Niabi Zoo's elephants will be headed for "a better life" after the Forest Preserve Committee of the Rock Island County Board voted 21-0 Tuesday to send them to another facility.
And the director of the Coal Valley facility agrees with that decision for Sophie and Babe.
“It was definitely the right decision to make,” said Niabi director Marc Heinzman. “They’ll have a better life for it. It’s best for the elephants.”
Heinzman said the goal is to have Babe, 37, and Sophie, 43, relocated before the weather turns cold.
“Once winter sets in, it’s too cold to move them,” he said.
Rock Island County Board representative Steve Ballard, District 10, who is chair of the Forest Preserve Committee, said he was pleased with the vote.
“It sent a message that everybody had plenty of time for this to sink in and figure out what is best for those two elephants,” Ballard said. “We brought in an expert who assessed the animals and we got a lot of input from the community.
“Overall, I think we did the right thing,” he said. “This meant a lot for the welfare of the animals. We’re in control of these animals and they can’t make decisions for themselves. We have to make sure they’re being taken care of.”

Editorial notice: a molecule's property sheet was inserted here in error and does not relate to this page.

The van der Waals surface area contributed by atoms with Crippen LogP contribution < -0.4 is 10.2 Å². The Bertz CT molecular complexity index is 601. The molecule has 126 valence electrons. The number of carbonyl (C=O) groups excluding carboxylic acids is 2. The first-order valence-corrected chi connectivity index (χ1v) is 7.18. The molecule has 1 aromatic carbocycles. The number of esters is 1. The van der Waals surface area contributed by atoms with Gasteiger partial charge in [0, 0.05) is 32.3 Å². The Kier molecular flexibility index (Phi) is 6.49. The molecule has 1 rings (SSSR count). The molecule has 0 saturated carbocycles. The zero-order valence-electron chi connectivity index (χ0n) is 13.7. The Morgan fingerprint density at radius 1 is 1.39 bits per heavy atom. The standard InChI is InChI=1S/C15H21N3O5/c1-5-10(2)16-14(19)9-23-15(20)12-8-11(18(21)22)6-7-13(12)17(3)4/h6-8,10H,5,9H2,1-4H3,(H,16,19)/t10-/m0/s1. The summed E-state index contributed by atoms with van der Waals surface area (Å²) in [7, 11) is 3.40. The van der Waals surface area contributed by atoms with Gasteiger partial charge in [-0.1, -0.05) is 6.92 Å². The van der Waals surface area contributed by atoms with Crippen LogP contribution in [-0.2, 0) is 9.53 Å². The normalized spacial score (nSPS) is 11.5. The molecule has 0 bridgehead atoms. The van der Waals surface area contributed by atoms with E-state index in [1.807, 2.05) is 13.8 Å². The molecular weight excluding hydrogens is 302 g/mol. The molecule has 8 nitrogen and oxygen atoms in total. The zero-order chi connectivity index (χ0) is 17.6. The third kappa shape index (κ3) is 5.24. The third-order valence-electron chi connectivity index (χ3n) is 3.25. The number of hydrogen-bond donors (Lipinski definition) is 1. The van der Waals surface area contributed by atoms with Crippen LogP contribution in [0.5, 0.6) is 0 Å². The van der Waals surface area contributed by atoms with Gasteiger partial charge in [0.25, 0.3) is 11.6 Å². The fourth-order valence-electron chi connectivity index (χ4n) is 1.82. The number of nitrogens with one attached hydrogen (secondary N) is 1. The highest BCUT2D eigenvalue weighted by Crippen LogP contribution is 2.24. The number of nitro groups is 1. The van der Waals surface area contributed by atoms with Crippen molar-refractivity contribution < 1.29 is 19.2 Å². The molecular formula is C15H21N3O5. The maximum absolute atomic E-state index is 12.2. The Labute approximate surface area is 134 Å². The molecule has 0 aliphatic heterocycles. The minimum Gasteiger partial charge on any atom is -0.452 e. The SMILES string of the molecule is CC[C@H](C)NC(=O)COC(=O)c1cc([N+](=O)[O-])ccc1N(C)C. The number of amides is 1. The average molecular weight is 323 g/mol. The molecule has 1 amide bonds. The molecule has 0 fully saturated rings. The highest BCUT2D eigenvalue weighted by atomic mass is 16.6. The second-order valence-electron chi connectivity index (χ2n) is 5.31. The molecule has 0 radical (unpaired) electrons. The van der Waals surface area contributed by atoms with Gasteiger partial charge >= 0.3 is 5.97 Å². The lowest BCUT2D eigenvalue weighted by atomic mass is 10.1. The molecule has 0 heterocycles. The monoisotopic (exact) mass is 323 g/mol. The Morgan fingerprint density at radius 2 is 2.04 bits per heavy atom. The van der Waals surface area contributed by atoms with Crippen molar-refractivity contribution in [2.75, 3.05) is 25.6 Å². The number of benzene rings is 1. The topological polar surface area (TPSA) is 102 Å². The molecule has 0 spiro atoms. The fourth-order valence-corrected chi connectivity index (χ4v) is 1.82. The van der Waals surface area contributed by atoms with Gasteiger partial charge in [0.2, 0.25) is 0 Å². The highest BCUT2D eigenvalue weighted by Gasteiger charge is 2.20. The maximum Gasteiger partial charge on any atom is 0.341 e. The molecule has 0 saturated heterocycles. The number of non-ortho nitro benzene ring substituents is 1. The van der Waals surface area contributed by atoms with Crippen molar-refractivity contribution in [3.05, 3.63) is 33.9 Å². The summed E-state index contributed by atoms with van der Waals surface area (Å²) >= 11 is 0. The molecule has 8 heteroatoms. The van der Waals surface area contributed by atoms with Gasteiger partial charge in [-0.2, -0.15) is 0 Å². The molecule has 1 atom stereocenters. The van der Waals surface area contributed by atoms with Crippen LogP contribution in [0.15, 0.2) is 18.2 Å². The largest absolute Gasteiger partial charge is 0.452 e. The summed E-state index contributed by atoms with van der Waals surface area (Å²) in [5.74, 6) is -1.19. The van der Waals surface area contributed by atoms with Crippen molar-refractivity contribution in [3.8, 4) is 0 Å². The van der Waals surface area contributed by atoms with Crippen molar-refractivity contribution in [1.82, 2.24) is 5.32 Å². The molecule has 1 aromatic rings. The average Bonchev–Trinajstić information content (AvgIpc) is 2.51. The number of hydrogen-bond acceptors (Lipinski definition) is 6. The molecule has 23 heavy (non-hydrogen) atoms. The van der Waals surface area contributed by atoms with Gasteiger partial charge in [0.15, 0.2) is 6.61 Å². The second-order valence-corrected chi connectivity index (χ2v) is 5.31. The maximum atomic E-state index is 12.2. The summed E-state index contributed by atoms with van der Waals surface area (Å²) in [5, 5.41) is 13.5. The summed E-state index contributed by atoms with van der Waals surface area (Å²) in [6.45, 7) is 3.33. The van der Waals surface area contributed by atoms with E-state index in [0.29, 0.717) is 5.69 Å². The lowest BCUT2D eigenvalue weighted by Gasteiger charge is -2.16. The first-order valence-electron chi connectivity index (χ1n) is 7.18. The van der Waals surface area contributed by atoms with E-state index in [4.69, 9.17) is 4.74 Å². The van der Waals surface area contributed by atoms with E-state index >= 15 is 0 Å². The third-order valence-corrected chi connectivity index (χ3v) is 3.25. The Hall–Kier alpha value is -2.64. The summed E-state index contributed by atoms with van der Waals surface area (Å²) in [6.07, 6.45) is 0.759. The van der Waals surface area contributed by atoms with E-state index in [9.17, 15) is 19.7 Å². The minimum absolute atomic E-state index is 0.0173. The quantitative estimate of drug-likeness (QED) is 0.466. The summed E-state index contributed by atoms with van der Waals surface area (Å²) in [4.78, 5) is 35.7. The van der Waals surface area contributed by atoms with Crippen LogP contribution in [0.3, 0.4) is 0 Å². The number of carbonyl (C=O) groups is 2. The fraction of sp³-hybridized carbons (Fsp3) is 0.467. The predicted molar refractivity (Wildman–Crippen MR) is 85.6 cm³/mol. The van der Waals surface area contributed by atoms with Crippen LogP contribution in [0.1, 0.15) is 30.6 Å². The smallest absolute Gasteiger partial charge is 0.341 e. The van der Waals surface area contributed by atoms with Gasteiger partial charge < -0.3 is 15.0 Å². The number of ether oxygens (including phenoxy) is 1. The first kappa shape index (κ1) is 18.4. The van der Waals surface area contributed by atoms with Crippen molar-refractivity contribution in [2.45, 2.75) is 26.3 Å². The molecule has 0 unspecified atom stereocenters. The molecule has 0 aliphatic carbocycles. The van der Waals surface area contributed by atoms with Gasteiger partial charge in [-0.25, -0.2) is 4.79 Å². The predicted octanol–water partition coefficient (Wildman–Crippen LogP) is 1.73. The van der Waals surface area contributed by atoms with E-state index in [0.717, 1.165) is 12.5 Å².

Ballard said it is time to take action because Sophie’s health is deteriorating “faster than what people realize.”
The impetus for the vote came after a review of the pachyderms by elephant expert Alan Roocroft, who was hired by the county to look over the animals and their environment.
He spent two days at Niabi in the early spring, submitting a detailed report of his findings
Roocroft said that zoos should have a minimum of three elephants, because of their highly socialized nature and to prevent devastating grief and isolation in the event of one elephant's death. The indoor barn at Niabi could not accommodate three elephants and, according to Roocroft, should not hold two.
Besides needing a larger herd, Roocroft wrote in his report, Sophie is suffering from foot and wrist ailments, resulting from long months inside a "dark and drafty, depressing barn" while living with arthritis. Both Asian elephants are former circus performers.
The cold Midwest climate and persistent foot problems are preventing Sophie from lying down when she sleeps. For five months out of the year, Roocroft said, she sleeps by leaning against a barn wall.
Rock Island County Board chairman Phil Banaszek said based on that report, “It was time we really do what was best for the elephants.”
Heinzman said the elephants will not be replaced.
“At this point there is no intention to bring elephants back,” he said. “The climate is very tough on them, and that’s something we can’t change.”
There has been no determination of what animals will take the place of the elephants, “but we’ll look at different animals and determine which would be a good fit for us.”
Ballard said Roocroft will be contacted as soon as possible, possibly today, to begin the process of relocating the elephants.